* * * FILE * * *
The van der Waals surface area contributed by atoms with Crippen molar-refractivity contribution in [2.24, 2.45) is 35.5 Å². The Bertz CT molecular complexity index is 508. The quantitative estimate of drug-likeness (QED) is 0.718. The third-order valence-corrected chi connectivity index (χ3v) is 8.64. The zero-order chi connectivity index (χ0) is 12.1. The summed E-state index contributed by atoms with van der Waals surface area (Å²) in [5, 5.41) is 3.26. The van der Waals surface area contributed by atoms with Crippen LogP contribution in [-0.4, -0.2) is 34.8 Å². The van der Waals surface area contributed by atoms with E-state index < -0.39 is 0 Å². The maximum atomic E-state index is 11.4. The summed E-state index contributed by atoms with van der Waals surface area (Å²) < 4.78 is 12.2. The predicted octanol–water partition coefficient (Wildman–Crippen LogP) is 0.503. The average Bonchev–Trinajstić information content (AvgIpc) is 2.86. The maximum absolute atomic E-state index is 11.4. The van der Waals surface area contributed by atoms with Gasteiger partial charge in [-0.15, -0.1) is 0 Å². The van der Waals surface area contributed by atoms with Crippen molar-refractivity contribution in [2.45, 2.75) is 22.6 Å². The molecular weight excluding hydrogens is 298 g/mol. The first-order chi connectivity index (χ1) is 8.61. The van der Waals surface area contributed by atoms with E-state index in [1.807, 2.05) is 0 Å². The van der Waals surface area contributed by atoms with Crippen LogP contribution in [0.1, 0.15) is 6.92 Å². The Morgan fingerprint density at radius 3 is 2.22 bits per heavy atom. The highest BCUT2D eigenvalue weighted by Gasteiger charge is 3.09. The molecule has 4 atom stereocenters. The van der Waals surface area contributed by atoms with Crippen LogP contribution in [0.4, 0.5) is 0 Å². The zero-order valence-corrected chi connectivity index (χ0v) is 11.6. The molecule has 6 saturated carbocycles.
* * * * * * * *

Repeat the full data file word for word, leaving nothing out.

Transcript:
The van der Waals surface area contributed by atoms with Crippen molar-refractivity contribution in [2.24, 2.45) is 35.5 Å². The Bertz CT molecular complexity index is 508. The quantitative estimate of drug-likeness (QED) is 0.718. The third-order valence-corrected chi connectivity index (χ3v) is 8.64. The zero-order chi connectivity index (χ0) is 12.1. The summed E-state index contributed by atoms with van der Waals surface area (Å²) in [5, 5.41) is 3.26. The van der Waals surface area contributed by atoms with Crippen LogP contribution in [-0.4, -0.2) is 34.8 Å². The van der Waals surface area contributed by atoms with E-state index < -0.39 is 0 Å². The maximum atomic E-state index is 11.4. The summed E-state index contributed by atoms with van der Waals surface area (Å²) < 4.78 is 12.2. The predicted octanol–water partition coefficient (Wildman–Crippen LogP) is 0.503. The average Bonchev–Trinajstić information content (AvgIpc) is 2.86. The maximum absolute atomic E-state index is 11.4. The van der Waals surface area contributed by atoms with Gasteiger partial charge in [-0.15, -0.1) is 0 Å². The van der Waals surface area contributed by atoms with Crippen molar-refractivity contribution in [2.45, 2.75) is 22.6 Å². The molecular weight excluding hydrogens is 298 g/mol. The first-order chi connectivity index (χ1) is 8.61. The van der Waals surface area contributed by atoms with E-state index in [1.807, 2.05) is 0 Å². The van der Waals surface area contributed by atoms with Crippen LogP contribution in [0.1, 0.15) is 6.92 Å². The Morgan fingerprint density at radius 3 is 2.22 bits per heavy atom. The highest BCUT2D eigenvalue weighted by Gasteiger charge is 3.09. The molecule has 4 atom stereocenters. The van der Waals surface area contributed by atoms with Crippen LogP contribution in [0.4, 0.5) is 0 Å². The zero-order valence-corrected chi connectivity index (χ0v) is 11.6. The molecule has 6 saturated carbocycles.